This series on the key states for the 2016 presidential election is based on historical data and future projections provided to Next America by States of Change: Demographics and Democracy. The States of Change project is a collaboration supported by the Hewlett Foundation that brings together the Center for American Progress, the American Enterprise Institute, and demographer William Frey of the Brookings Institution. The project is directed by Ruy Teixeira of the Center for American Progress and Karlyn Bowman of the American Enterprise institute.
In a statement to Next America, the States of Change Project explained its program as follows:
The goals of the project are: (1) to document and analyze the challenges to democracy posed by the rapid demographic evolution of the United States, from the 1970’s to the year 2060; and (2) to promote a wide-ranging and bipartisan discussion of America’s demographic future and what it portends for the political parties and the policy challenges they (and the country) face.
Results from the first year of the project include:
“¢ Trend analysis of 40 years of demographic change in United States, 1974-2014, nationally and in every state, particularly as it has affected the pool of eligible voters
“¢ Projections of the racial composition of every state to the year 2060, both overall and by eligible voters
These findings are being released in several ways, first through this collaboration with National Journal/Next America. There will also be a detailed report discussing our national and state results over the entire 1974-2060 period and an interactive web feature that will allow users to trace the demographic evolution of any state’s electorate by a variety of different characteristics. The report and interactive feature will be released on or around February 24, when a public conference will be held at AEI to present and discuss the project’s findings.
All the historical data used in these are taken from the Census Bureau’s monthly Current Population Survey. States of Change analyzed the data for each relevant year from the Voter Supplement of the November survey. The stories examine two sets of results. The first is eligible voters-that is, the share of the state population that is over 18 and a citizen in each demographic category. The second is actual voters, the share of the state population in each demographic category that actually voted, according to the Census survey.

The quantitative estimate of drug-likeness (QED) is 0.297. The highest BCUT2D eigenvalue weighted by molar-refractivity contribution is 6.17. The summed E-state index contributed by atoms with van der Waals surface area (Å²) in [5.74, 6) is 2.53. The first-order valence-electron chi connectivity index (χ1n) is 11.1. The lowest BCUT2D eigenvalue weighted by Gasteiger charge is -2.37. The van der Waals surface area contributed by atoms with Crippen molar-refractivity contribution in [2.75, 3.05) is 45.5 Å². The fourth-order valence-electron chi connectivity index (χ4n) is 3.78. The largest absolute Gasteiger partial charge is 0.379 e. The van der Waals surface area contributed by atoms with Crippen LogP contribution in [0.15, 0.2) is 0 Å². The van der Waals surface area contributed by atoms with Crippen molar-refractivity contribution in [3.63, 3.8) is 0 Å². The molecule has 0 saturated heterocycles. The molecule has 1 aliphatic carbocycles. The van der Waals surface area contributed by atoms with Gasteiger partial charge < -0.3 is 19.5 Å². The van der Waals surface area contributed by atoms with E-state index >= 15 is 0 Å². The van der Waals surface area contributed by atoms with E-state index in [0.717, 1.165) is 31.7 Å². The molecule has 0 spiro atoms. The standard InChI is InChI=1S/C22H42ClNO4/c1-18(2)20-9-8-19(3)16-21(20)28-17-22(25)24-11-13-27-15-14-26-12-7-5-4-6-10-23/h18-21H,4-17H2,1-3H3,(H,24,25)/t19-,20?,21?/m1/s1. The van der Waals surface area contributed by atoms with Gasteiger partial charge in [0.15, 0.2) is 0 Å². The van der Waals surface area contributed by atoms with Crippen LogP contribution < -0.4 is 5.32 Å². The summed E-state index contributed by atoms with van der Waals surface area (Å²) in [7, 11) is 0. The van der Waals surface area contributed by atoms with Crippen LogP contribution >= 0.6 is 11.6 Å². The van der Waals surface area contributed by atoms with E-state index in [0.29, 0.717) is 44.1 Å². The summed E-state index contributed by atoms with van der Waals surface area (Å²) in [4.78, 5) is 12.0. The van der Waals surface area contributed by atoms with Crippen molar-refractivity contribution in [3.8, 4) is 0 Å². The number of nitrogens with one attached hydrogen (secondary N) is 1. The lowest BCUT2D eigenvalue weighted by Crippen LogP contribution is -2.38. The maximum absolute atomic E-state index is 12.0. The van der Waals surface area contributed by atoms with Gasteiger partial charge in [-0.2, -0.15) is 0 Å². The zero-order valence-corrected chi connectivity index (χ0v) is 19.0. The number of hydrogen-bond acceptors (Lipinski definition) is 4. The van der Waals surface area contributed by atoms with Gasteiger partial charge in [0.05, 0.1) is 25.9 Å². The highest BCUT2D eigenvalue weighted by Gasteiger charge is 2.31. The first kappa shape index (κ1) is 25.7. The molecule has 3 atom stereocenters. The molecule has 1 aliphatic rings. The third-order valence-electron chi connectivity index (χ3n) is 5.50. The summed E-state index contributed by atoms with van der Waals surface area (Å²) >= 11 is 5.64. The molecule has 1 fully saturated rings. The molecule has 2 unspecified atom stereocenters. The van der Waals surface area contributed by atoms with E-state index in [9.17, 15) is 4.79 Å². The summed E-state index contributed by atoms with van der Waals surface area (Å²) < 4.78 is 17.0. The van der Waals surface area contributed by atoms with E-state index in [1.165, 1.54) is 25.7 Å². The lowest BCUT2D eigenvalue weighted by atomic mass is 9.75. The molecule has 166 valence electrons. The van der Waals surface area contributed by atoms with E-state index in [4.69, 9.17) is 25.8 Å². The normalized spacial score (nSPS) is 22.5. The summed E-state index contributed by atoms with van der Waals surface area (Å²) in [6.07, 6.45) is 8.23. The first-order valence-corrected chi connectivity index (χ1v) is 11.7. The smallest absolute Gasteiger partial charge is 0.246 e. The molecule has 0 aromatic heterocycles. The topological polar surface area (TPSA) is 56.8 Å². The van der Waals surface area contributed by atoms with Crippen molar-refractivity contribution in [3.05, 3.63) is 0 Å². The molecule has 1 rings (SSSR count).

In analyzing the historic results, the States of Change project subjected the data to a statistical process known as LOWESS. The project explains that widely used statistical process this way:
The estimates presented here for eligible populations were produced using LOWESS, a statistical procedure that ‘smooths’ our CPS and projection data in order to generate more stable and accurate results. As with all surveys, results from the CPS are subject to random sampling error and any particular year’s estimates are likely to deviate from the true value. ‘Smoothing’ over these data points for characteristics whose rates of change should be fairly consistent across elections ultimately creates better estimates for any particular year.
The CPS survey generally paints a similar picture of the electorate each year as the exit polls conducted on Election Day for a consortium of media organizations. The CPS recently has found a slightly higher white share of the vote than exit polls, though both have followed a similar track of a declining percentage for whites. While the two data sources converged on the white share of the national vote in 1996 (83 percent) and 2000 (81 percent), in each of the past three presidential elections the Census has found the white share two percentage points higher than the exit polls did; in 2012, the Census put whites at 74 percent of the national vote, compared to 72 percent for the exit.